The Coke Zero Sugar 400 marks the midpoint of the 36-race 2019 NASCAR season. A new rules package has produced plenty of dramatic racing and an uptick in TV ratings. The sport expected Saturday night at Daytona International Speedway to be no different.
Heading into the final 400-mile race at Daytona on Fourth of July weekend before next seasonâs schedule shake-up, here are four takeaways from the NASCAR seasonâs first half.
â More eyes on NASCAR: Lagging TV ratings have been one of the key indicators of the sportâs recent decline in popularity. Even a modest uptick, then, is cause for celebration.
With Fox televising the seasonâs opening 17 races, ratings were up 3% from 2018, with an average of 4.07 million viewers. This is an increase from 3.98 million viewers for the same races in 2018, but still down 17% from the sportâs rating in 2017 â Dale Earnhardt Jr.âs final season. Earnhardt now will look to lift NASCARâs TV ratings during the seasonâs second half from the TV booth.
NBC Sports has taken over the coverage from Fox, with Earnhardt taking center stage as a color analyst. Earnhardtâs 2018 debut was a success by any measure due to his quick wit, authentic personality and incredible popularity. Junior kicking off his second season in the booth on a holiday weekend at Daytona International Speedway could be the recipe for another ratings boost.
Either way, reversing the ratings plunge has ignited optimism.
âI donât think the ratings are a storyline anymore,â driver Aric Almirola said. âWeâre trending upwards. Itâs nice to see more eyeballs are on the sport.â
â New rules rule: Drivers understandably were taking a wait-and-see attitude this season with the Cup Seriesâ new rules package. The results now speak for themselves. The first 16 races of the season produced the highest amount of green flag passes for the lead (568) during the past five seasons while the average number of lead changes per race (18.69) is the most in four years.
Last Sundayâs race in Chicago set a track record with 34 lead changes on the 1.5-mile oval.
âI think itâs been really good, especially the mile-and-a-halfs,â driver Austin Dillon said. âThe mile-and-a-half is what this package was supposed to help. This past weekend was a crazy one. It was pretty wild.â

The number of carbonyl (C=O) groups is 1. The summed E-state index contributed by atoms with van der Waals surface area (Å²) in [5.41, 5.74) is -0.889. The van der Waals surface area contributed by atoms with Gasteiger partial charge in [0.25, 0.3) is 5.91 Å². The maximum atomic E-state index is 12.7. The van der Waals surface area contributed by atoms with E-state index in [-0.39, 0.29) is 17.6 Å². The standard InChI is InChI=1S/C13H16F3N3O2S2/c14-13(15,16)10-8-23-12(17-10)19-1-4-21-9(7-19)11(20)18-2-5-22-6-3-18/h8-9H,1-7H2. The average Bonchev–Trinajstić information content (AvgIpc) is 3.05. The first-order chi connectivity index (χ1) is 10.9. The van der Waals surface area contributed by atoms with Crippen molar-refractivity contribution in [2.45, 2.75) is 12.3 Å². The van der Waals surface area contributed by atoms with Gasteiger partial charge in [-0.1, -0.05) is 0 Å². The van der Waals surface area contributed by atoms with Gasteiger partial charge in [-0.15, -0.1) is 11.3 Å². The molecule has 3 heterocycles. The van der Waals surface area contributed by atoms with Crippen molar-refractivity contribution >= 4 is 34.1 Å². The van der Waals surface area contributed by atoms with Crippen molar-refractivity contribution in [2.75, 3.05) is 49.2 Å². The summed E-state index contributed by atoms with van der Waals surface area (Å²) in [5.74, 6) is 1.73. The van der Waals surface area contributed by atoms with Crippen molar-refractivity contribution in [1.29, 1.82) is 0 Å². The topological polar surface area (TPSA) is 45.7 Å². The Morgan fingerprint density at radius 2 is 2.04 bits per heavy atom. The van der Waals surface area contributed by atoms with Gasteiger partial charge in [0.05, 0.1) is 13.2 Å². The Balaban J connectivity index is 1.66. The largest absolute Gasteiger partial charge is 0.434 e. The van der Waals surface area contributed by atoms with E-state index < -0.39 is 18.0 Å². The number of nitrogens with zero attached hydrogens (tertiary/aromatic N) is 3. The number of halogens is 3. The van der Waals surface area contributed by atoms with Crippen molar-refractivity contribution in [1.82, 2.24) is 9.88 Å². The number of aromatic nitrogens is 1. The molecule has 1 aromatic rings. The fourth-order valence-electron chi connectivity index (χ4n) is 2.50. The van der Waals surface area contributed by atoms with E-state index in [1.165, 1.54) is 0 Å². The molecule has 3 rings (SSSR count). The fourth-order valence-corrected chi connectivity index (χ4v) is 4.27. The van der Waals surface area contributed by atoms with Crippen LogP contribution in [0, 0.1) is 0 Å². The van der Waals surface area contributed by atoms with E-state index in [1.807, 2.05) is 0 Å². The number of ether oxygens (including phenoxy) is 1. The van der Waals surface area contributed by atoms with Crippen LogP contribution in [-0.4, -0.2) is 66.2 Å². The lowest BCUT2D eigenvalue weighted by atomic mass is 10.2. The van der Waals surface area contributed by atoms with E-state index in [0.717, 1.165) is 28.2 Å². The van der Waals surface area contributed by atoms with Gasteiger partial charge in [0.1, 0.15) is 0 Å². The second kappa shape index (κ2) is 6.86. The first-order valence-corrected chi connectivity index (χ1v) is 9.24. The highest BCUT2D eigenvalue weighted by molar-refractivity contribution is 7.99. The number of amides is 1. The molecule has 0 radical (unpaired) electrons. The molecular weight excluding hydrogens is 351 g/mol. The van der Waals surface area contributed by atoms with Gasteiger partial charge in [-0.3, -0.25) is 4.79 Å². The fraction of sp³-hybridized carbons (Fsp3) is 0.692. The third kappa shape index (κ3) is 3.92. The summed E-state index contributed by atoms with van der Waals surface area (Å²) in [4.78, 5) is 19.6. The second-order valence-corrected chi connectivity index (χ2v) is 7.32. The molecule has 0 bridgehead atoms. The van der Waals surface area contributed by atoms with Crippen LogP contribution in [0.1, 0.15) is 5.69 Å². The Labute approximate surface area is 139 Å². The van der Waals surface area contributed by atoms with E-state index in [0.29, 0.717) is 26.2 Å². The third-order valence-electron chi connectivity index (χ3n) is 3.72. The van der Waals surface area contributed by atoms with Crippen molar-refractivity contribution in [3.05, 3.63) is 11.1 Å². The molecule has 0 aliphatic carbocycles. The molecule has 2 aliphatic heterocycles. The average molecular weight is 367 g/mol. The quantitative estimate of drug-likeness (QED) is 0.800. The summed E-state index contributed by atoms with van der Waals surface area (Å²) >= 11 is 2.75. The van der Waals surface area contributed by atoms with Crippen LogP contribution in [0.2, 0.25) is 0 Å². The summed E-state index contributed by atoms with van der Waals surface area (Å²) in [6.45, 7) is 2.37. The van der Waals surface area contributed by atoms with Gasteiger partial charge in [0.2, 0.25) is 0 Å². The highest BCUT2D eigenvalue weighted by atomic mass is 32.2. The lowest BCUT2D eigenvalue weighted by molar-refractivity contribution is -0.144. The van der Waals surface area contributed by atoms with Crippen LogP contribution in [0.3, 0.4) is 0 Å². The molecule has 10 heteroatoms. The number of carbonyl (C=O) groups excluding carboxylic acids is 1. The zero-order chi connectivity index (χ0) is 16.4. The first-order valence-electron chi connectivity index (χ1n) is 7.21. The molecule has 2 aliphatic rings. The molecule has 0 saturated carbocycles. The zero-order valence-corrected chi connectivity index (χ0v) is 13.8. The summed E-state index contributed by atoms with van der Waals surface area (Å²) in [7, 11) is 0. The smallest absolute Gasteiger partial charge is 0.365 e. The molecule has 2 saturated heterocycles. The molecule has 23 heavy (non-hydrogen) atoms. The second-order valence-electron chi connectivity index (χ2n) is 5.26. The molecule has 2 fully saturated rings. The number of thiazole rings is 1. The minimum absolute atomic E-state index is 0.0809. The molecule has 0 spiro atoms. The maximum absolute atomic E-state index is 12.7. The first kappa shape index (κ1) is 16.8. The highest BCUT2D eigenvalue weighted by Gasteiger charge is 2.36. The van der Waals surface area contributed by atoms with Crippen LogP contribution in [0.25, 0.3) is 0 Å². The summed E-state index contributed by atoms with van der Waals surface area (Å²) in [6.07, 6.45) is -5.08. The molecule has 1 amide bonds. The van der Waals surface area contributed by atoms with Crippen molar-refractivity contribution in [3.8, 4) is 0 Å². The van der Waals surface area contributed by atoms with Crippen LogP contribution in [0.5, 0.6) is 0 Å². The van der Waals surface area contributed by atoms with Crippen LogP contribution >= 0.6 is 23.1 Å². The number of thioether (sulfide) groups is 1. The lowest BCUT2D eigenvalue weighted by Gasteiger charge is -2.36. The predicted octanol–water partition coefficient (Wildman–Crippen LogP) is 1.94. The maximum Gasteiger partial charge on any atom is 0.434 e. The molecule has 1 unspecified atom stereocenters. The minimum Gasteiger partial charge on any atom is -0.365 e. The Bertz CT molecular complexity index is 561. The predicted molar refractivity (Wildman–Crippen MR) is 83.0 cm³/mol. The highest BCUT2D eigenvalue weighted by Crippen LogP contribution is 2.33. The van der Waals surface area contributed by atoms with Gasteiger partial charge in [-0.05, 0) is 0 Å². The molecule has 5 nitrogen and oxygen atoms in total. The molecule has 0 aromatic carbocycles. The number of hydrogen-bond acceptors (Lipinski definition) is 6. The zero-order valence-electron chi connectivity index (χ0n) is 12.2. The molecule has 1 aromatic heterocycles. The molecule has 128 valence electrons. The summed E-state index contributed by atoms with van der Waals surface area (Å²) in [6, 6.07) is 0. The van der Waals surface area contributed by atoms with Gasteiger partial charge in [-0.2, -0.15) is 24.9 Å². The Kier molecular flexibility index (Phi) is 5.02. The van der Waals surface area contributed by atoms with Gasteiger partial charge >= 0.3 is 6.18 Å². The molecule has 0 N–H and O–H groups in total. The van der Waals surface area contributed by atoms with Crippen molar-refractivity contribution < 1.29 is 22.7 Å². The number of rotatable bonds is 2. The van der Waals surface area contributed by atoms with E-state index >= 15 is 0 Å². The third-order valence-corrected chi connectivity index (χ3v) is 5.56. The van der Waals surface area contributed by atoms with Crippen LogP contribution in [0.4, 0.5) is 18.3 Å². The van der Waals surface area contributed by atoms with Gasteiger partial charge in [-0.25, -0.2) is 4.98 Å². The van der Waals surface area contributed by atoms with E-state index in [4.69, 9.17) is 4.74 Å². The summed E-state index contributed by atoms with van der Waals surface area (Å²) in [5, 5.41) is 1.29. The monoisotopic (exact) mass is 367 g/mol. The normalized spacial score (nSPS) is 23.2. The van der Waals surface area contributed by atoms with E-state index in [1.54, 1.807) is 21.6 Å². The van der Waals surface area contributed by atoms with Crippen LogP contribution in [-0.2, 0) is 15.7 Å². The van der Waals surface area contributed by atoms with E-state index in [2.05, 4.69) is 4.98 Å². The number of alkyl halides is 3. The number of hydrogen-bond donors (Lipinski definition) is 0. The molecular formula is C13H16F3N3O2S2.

The package was designed to create more side-by-side action and opportunity for passing while lessening single-file racing that leads to limited action. Horsepower was decreased from 750 to 550 at tracks larger than 1.2 miles. A bigger rear spoiler and more pronounced front splitter increased downforce and drag.
Most race teams have adjusted to the changes, said Dillon, who won the pole last week.
âWeâve come a long way from the beginning of the year,â he said.
â Showman takes center stage: Alex Bowmanâs breakthrough win this past Sunday in Chicago validated the high expectations for the 26-year-old and secured his place among the sportâs rising stars.
A year after he posted 11 top-10s, Bowman had been inching closer to victory lane during his second full season behind the wheel of the No. 88 car made famous by Earnhardt Jr. Bowmanâs three straight runner-up finishes earlier this season showed his ability to contend on super-speedways (Talladega), 1.5-mile layouts (Kansas) and shorter tracks (Dover).
Back-to-back wins would not be out of the question for Bowman, who has proven to be comfortable at Daytona International Speedway. He was the pole-sitter at the 500-mile race in 2018 and was outside in the front row in July and again in February.
Whatever happens this week for Bowman, the Chicago win effectively locked up his spot in the Cup playoffs and proved he belonged in the conversation with fellow rising stars Kyle Larson, defending Coke Zero Sugar 400 winner Erik Jones and Hendricks Motorsports teammates William Byron and Chase Elliott.
Cream rises to top: The list of winners this season have been a whoâs-who of NASCAR. Former season champions have won 13 of 17 races â Kyle Busch (four), Martin Truex Jr. (four), Brad Keselowski (three) and Joey Logano (two).
Two-time Daytona 500 winner Denny Hamlin also has two wins while Bowman and Elliott each has one. Busch, Truex and Hamlin are teammates with Joe Gibbs Racing and are showcasing the continued strength of Toyotas. Bowman and Elliottâs wins bode well for the future of Hendricks Motorsports and its once-struggling Chevrolets.
Meanwhile, a year after piling up a dozen wins, Stewart-Haas racing has been shut out in 2019.
Kevin Harvick, the 2014 season champion, is winless following an eight-victory season. Another shock is the continued struggles of seven-time Cup champion Jimmie Johnson. The 43-year-old has not won since 2017 at Dover â a career-long drought of 76 races. Johnson, though, does have two top-five finishes, including in Chicago, and earlier this season in Texas won his first pole since 2016.